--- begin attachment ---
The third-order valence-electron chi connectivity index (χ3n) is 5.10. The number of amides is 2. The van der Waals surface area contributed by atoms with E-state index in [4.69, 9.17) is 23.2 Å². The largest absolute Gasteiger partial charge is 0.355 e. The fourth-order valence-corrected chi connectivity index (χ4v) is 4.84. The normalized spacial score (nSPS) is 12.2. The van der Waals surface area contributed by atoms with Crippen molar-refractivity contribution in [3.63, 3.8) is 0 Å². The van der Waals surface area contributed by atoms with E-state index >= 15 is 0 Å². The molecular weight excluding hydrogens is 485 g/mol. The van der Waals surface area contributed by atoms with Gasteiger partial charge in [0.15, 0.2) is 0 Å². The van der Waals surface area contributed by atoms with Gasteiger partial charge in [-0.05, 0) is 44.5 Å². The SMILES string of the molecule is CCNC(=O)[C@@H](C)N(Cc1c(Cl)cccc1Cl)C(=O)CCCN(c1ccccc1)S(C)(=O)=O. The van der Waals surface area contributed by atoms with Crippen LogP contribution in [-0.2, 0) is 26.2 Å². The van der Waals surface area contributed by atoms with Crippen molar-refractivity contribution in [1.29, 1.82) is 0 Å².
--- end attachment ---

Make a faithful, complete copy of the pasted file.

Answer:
The third-order valence-electron chi connectivity index (χ3n) is 5.10. The number of amides is 2. The van der Waals surface area contributed by atoms with E-state index in [4.69, 9.17) is 23.2 Å². The largest absolute Gasteiger partial charge is 0.355 e. The fourth-order valence-corrected chi connectivity index (χ4v) is 4.84. The normalized spacial score (nSPS) is 12.2. The van der Waals surface area contributed by atoms with Crippen molar-refractivity contribution in [3.63, 3.8) is 0 Å². The van der Waals surface area contributed by atoms with E-state index >= 15 is 0 Å². The molecular weight excluding hydrogens is 485 g/mol. The van der Waals surface area contributed by atoms with Gasteiger partial charge in [0.15, 0.2) is 0 Å². The van der Waals surface area contributed by atoms with Gasteiger partial charge in [-0.05, 0) is 44.5 Å². The SMILES string of the molecule is CCNC(=O)[C@@H](C)N(Cc1c(Cl)cccc1Cl)C(=O)CCCN(c1ccccc1)S(C)(=O)=O. The van der Waals surface area contributed by atoms with Crippen LogP contribution in [-0.2, 0) is 26.2 Å². The van der Waals surface area contributed by atoms with Crippen molar-refractivity contribution in [1.29, 1.82) is 0 Å².